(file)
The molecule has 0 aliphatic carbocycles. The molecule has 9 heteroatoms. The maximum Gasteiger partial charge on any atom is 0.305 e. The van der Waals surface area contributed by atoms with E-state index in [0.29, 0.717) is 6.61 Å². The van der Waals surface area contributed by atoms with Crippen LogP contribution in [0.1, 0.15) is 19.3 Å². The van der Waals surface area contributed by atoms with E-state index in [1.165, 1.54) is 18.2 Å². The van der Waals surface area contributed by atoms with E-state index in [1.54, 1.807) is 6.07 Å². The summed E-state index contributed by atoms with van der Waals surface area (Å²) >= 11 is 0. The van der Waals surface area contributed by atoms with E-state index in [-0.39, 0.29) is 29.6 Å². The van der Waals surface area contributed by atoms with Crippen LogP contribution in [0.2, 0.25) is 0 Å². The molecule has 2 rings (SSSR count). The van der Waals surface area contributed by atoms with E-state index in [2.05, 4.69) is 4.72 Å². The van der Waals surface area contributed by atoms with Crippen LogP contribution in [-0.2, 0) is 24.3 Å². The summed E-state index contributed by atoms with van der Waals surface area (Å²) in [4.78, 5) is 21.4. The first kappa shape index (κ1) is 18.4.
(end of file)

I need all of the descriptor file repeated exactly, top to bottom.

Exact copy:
The molecule has 0 aliphatic carbocycles. The molecule has 9 heteroatoms. The maximum Gasteiger partial charge on any atom is 0.305 e. The van der Waals surface area contributed by atoms with E-state index in [0.29, 0.717) is 6.61 Å². The van der Waals surface area contributed by atoms with Crippen LogP contribution in [0.1, 0.15) is 19.3 Å². The van der Waals surface area contributed by atoms with E-state index in [1.165, 1.54) is 18.2 Å². The van der Waals surface area contributed by atoms with E-state index in [1.54, 1.807) is 6.07 Å². The summed E-state index contributed by atoms with van der Waals surface area (Å²) >= 11 is 0. The van der Waals surface area contributed by atoms with E-state index in [-0.39, 0.29) is 29.6 Å². The van der Waals surface area contributed by atoms with Crippen LogP contribution in [0.2, 0.25) is 0 Å². The molecule has 2 rings (SSSR count). The van der Waals surface area contributed by atoms with E-state index in [2.05, 4.69) is 4.72 Å². The van der Waals surface area contributed by atoms with Crippen LogP contribution in [-0.2, 0) is 24.3 Å². The summed E-state index contributed by atoms with van der Waals surface area (Å²) in [4.78, 5) is 21.4. The first kappa shape index (κ1) is 18.4.